Glacier models

Definition: a mathematical reconstruction of the dimensions and flow of a present or former glacier
Glaciers are plastic solids that rest on a slope and flow by sliding, deformation and creep. The rate and pattern of flow is influenced by many variables, including slope, relief, ice thickness and ice temperature. The latter variables can be linked to climatic factors, such as air temperature and snowfall. The dimensions of a glacier reflect the balance between accumulation and ablation (melt). Today many glaciers around the world are retreating because global warming is leading to lower snowfall (more rain) and higher ablation (due to higher summer temperatures). Conversely, glacier advance during cold stages of the Pleistocene represented the net build up of glacier ice.
Studies of modern glaciers has allowed equations to be developed and tested that represent the behaviour of glaciers. The flow of a glacier can thus be modelled provided certain parameters are known. The relief and slope of the glacier come partly from the terrain, although ice surface slope is always smoother than valley slope. Ice thickness can be computed from glacier surface profiles if the location of the ice margin is known. Accumulation and ablation rates are more tricky and are generally estimated by reference to regional climate proxies - ice and ocean cores and palaeoclimatic reconstructions based on pollen, beetles or midges preserved in organic sediments beyond the glacial limits.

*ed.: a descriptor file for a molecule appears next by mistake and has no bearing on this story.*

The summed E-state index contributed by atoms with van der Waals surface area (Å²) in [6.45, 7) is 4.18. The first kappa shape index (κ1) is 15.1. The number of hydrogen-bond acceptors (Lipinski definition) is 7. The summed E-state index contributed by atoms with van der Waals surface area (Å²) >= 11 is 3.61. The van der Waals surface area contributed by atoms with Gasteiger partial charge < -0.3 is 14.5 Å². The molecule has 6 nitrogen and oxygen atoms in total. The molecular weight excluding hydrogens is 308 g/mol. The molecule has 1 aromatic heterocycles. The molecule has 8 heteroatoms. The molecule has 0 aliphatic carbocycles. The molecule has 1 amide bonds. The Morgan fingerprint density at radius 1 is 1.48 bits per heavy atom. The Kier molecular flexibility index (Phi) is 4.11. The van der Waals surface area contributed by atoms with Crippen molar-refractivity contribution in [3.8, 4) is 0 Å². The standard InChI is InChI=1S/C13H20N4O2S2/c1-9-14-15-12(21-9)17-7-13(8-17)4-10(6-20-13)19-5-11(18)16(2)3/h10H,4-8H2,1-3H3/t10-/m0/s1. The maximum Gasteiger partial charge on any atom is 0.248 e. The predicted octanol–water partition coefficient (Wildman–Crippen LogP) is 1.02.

This type of modelling has been used in the Cairngorms to examine the controls on the distribution of warm-based and cold-based ice (Hall and Glasser, 2003). Although the modelling is crude, it suggests that the shape of the preglacial terrain was a fundamental control on the location of basal sliding and erosion. In deep preglacial valleys, like the ancient Glen Avon, the valley was sufficiently deep and steep to induce basal ice to rise to its pressure melting point and to begin sliding. This generated frictional heat and this, together with the draw down of ice towards the valley beneath the Cairngorm ice sheet, ensured high rates of erosion and the development of a glacial trough.